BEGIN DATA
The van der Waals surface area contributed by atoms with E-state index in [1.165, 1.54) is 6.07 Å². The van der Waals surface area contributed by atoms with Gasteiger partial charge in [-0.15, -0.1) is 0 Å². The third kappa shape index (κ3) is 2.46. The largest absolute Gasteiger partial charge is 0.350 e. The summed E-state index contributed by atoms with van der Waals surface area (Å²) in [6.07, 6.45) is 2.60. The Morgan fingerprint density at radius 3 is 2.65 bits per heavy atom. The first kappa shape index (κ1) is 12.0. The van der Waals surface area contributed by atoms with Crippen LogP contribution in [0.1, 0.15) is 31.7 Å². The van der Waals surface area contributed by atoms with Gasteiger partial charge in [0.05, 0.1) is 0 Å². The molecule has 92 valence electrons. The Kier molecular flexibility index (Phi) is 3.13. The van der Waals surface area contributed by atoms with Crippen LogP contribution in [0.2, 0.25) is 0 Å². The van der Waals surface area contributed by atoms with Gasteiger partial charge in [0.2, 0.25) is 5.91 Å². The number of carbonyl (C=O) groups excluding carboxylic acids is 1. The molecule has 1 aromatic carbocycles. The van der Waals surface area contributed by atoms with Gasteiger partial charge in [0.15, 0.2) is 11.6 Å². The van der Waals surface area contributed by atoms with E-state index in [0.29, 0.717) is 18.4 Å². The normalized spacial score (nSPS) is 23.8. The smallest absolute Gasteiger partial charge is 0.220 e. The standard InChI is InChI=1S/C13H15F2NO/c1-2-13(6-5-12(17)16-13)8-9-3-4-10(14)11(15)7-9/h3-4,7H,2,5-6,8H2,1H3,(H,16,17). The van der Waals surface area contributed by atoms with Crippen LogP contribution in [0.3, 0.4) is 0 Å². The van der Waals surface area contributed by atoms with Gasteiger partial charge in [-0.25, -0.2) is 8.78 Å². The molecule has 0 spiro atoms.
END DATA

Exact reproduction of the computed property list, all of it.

The van der Waals surface area contributed by atoms with E-state index in [1.165, 1.54) is 6.07 Å². The van der Waals surface area contributed by atoms with Gasteiger partial charge in [-0.15, -0.1) is 0 Å². The third kappa shape index (κ3) is 2.46. The largest absolute Gasteiger partial charge is 0.350 e. The summed E-state index contributed by atoms with van der Waals surface area (Å²) in [6.07, 6.45) is 2.60. The Morgan fingerprint density at radius 3 is 2.65 bits per heavy atom. The first kappa shape index (κ1) is 12.0. The van der Waals surface area contributed by atoms with Crippen LogP contribution in [0.1, 0.15) is 31.7 Å². The van der Waals surface area contributed by atoms with Gasteiger partial charge in [0.05, 0.1) is 0 Å². The molecule has 92 valence electrons. The Kier molecular flexibility index (Phi) is 3.13. The van der Waals surface area contributed by atoms with Crippen LogP contribution in [0.2, 0.25) is 0 Å². The van der Waals surface area contributed by atoms with Gasteiger partial charge in [0.2, 0.25) is 5.91 Å². The number of carbonyl (C=O) groups excluding carboxylic acids is 1. The molecule has 1 aromatic carbocycles. The van der Waals surface area contributed by atoms with Gasteiger partial charge in [0.15, 0.2) is 11.6 Å². The van der Waals surface area contributed by atoms with E-state index in [0.29, 0.717) is 18.4 Å². The normalized spacial score (nSPS) is 23.8. The smallest absolute Gasteiger partial charge is 0.220 e. The standard InChI is InChI=1S/C13H15F2NO/c1-2-13(6-5-12(17)16-13)8-9-3-4-10(14)11(15)7-9/h3-4,7H,2,5-6,8H2,1H3,(H,16,17). The van der Waals surface area contributed by atoms with Crippen LogP contribution in [0.3, 0.4) is 0 Å². The van der Waals surface area contributed by atoms with Gasteiger partial charge in [-0.25, -0.2) is 8.78 Å². The molecule has 0 spiro atoms.